John McCain, bragging that he'll win the key battleground of Pennsylvania in November, declared that he will go to the small towns whose residents he said Barack Obama disparaged.
But the presumptive Republican nominee seemed to mangle the controversial quote from Obama, who told a private fund-raiser in San Francisco in April that he was having trouble reaching "bitter" small-town voters who "cling to guns or religion."
McCain said Obama, who later conceded he chose his words poorly, belittled small-town residents who cling to religion or "the Constitution."
"We’re going to go to the small towns in Pennsylvania and I’m gonna to tell them I don’t agree with Senator Obama that they cling to their religion and the Constitution because they’re bitter,” said McCain, who might have been referring to the Second Amendment right to bear arms. "I'm gonna tell them they have faith and they have trust and support the Constitution of the United States because they have optimism and hope... That's what America's all about."
He made the remarks at the start of a town hall meeting at the National Constitution Center in Philadelphia, the same venue where Obama gave his widely praised speech in March on race and politics.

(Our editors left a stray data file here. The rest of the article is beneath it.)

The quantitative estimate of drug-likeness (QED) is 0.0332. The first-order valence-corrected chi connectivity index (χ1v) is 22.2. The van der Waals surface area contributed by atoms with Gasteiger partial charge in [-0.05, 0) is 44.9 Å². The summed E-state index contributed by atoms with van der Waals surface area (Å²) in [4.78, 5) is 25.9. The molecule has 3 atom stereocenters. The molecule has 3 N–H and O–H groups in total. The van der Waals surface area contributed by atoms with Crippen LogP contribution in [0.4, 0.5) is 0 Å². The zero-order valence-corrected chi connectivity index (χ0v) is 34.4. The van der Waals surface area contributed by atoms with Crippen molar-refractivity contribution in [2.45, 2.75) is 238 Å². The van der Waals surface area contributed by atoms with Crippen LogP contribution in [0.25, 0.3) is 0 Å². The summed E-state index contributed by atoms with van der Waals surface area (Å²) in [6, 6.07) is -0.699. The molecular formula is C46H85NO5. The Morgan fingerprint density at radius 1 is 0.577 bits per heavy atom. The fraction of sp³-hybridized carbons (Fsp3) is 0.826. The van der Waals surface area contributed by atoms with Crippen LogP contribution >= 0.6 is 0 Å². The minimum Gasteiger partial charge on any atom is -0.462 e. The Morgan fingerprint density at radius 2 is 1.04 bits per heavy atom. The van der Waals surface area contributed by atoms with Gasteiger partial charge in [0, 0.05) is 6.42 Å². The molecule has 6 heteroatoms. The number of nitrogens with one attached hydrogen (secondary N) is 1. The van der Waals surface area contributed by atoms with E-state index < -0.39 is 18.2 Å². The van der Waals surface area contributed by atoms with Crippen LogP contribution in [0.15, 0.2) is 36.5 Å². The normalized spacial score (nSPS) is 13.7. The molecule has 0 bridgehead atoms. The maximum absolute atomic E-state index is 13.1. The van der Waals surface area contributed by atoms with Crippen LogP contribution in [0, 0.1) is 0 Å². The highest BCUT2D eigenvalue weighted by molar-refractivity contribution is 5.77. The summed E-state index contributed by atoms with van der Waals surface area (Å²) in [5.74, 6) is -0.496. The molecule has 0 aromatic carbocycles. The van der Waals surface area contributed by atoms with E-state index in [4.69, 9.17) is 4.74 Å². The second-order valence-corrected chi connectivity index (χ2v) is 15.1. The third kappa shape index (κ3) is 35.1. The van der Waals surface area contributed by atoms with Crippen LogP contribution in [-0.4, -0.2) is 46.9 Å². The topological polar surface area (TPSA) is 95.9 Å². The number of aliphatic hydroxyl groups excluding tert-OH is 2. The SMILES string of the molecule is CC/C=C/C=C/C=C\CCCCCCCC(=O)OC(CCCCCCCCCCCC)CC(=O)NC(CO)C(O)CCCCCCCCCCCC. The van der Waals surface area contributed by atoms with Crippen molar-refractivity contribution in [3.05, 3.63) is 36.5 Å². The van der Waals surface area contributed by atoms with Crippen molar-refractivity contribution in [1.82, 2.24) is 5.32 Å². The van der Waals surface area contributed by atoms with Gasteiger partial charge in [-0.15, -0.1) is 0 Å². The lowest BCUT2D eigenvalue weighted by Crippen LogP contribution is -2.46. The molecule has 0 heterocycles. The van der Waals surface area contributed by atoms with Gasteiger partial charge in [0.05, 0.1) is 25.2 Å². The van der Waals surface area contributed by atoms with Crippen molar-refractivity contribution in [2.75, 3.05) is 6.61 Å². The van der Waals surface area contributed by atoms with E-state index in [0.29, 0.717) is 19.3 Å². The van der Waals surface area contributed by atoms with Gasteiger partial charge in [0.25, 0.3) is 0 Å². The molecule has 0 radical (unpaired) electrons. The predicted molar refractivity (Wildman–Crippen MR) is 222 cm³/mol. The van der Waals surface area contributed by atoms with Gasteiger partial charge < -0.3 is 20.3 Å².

It is McCain's second slip of the tongue in two days.
Tuesday, repeating his pledge to block pork-barrel spending, he told a small summit, "I will use the veto as needed. I will veto every single beer -- er bill -- with earmarks."
In Philadelphia today, McCain also declared that he will appeal to independents and Democrats, as well as Republicans, and reached out to supporters of Obama's Democratic rival Hillary Clinton, eliciting a cheer.
About Political Intelligence
Glen Johnson is Politics Editor at boston.com and lead blogger for "Political Intelligence." He moved to Massachusetts in the fourth grade, and has covered local, state, and national politics for over 25 years. E-mail him at firstname.lastname@example.org. Follow him on Twitter @globeglen.